Take a Time Out from Time Outs

from the hand in hand blog(1)

 

Your son has been acting out all day. First he grabbed his friend's toy truck at a playdate and refused to play nicely. He threw it across the room when you asked him to return it. Then when you got home he ate just two bites of a sandwich, turned his plate upside down and tipped his water all over. Now, you've come into the living room to find that the paper you left out is still blank, but your walls are covered in crayon.

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“What's with this kid?!” you think, clenching your fists and battling the anger.

Surely, this calls for a time out?

One Acceptable Time Out

It depends what you want. If you need a break from your child right now, a time out for yourself might be well advised. Tell him, “I'm going to the kitchen for five minutes to calm down, before we decide how to clean these walls.”

But if you want your child to consider his behavior, then a time out is not your answer.

Time out is solitary confinement, and it's unlikely your two-, three-, or even your eight-year-old will sit in his spot considering his actions and how they upset you. He might learn that a “sorry” once the ordeal is over gets him off the hook, but he also learns that his caregivers are not interested in his feelings, and that when he is hurting the best thing to do is hide those feelings.

If you view off-track behavior as your child showing he needs you, then a time out proves to him that those feelings are not getting heard. “He learns that your love is conditional; you will stop acting like you care when he acts out,” says Patty Wipfler in the introduction to her book, Listen: Five Simple Tools To Meet Your Everyday Parenting Challenges.

Children do not set out to be bad, she says. But their brains are wired to shut down when they are upset and feel disconnected. They are unable to articulate how they feel in words, but their behaviors – the toy throwing, the refusals, the whining, the cries – are their way of showing us that things are not right.

So what's a modified Time Out?

When we view off-track behavior as a symbol of need, we know attention should follow fast. Hand in Hand's tools offer us a few ways to give this attention.

Snap into Special Time

During Special Time, your child leads the play as soon as you say “What would you like to do?” This is your modified Time Out. Special Time is offered the minute you spot your child moving off-track. Step in and offer that reconnection. Set a specific amount of time where you do nothing but focus on your child and what he wants to do in that moment.

In the story above, the mother could have offered her son Special Time at the playdate when he took the truck and wouldn't give it back.

Even a few minutes of this undivided attention can be enough to show a child that you care, you are in tune with his needs, and that you are there for him. Just as your child can't always articulate in words, sometimes he misses your own “I love yous,” or loving touches. Sometimes he needs to bask in your full attention to feel seen.

Regular Special Time gives your child a constant way to reconnect and many parents using it notice their children are calmer, more able to complete requests, and do not tantrum as regularly. But an extra session of Special Time as a child begins to veer off may mean that you never need to threaten time out again. once he feels connected, he smiles. He's relaxed. He's happier responding to requests.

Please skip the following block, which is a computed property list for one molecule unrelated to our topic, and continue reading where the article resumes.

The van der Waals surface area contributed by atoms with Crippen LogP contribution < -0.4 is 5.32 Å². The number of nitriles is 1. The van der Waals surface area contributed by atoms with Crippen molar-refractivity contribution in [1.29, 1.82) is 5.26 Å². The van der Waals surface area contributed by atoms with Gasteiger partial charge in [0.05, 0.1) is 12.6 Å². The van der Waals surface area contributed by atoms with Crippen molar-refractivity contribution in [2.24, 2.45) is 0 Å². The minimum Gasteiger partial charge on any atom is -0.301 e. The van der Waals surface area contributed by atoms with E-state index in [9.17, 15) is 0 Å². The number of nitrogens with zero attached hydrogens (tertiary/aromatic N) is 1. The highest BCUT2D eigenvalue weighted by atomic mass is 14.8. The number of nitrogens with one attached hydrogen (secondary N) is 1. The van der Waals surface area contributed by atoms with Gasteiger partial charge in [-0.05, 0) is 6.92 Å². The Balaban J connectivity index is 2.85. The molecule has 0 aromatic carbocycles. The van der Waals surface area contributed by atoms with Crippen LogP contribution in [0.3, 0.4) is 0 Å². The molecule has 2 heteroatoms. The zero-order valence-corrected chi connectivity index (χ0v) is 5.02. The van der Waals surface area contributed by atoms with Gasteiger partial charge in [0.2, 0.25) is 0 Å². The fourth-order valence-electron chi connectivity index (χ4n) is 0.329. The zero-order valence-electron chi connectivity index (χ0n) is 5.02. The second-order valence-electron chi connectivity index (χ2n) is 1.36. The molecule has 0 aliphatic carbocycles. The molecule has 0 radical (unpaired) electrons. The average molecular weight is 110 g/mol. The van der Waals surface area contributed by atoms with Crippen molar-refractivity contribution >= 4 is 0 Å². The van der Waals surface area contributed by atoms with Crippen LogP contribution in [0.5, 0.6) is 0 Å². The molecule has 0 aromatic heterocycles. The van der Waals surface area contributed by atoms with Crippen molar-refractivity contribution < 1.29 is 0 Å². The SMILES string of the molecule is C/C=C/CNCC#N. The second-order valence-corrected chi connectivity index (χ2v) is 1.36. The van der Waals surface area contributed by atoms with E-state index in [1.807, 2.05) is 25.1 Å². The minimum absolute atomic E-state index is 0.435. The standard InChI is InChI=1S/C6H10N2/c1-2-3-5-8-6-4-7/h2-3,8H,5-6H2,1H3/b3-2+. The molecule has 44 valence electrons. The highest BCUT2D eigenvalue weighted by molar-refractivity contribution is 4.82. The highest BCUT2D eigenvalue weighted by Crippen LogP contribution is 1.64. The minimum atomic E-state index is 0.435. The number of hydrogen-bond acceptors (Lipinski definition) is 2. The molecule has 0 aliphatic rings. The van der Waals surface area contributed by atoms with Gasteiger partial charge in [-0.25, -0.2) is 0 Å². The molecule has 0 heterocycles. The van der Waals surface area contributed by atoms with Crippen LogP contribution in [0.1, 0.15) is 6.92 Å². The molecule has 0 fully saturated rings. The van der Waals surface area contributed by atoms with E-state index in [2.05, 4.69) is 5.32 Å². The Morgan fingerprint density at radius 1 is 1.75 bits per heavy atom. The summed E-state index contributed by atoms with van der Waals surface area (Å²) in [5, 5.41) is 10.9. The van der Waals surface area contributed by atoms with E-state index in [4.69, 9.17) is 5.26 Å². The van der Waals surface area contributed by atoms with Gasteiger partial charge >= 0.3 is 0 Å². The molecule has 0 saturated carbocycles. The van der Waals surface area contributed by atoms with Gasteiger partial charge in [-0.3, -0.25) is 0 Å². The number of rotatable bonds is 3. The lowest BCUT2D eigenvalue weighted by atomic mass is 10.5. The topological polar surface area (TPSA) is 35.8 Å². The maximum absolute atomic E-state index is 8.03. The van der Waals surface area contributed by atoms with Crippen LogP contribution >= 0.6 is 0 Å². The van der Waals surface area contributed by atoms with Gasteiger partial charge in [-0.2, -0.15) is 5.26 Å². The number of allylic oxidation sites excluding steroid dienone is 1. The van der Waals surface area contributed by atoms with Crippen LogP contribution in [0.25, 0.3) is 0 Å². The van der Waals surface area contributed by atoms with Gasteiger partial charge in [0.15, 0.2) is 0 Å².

What if I get There Too Late?

However, if you find cups flying across the room or your daughter pummelling her sister with punches, it might seem there's no alternative to a time-out. How else do you stop the behavior?

It's true that the child's cries for help have escalated until there's no ignoring them, but instead of a time out try Setting a Limit.

Take a breath and move in calmly to stop any disruption. If your child is throwing, gently hold the hand with the object, and give a firm, “No throwing.” If they are fighting, move between them and say, “I can't let you hurt your sister.”

You might get anger. A big attitude. “I don't care,” or even “I hate you,” are not unusual. Those reactions tell you that your child is struggling to hold in a mass of emotions.

If he attempts to run or shrug you off, try and stay close. Tell him you can see he is having a tough time, and that you'll be close while he feels bad. Offering kindness and warmth with your limit signals that he is safe, and that sense of safety tells him he has the all clear to let go.

Big, heavy sobs may follow, or wailing screams. Again, stay close. Offer just a few, occasional, soft words of comfort: “I'm right here. I won't leave.”

At this point, you and your child are having a time in, rather than a time out, with you offering closeness as he offloads. Something special here shared. A way to reconnect. This tool is called Staylistening, and it's a world away from the harshness of getting sent to time out.

say-bye-to-time-outs-2Children are like adults in that when they shed tears they are able to feel better afterwards. If you can stay with them as they cry, you'll see a return to him thinking rationally soon.Even better, he'll be lighter. Like the worry has gone away so that he can return to being that gorgeous child you have so much love for.

Meeting challenging behavior with empathy re-enforces your child's trust in his caregiver. Seeing it in action, he, in turn, learns empathy for others. And with his strong connection to you comes a greater desire to please. And that's the time to make a deal about scrubbing crayon off the walls.

From the Hand in Hand Toolbox:

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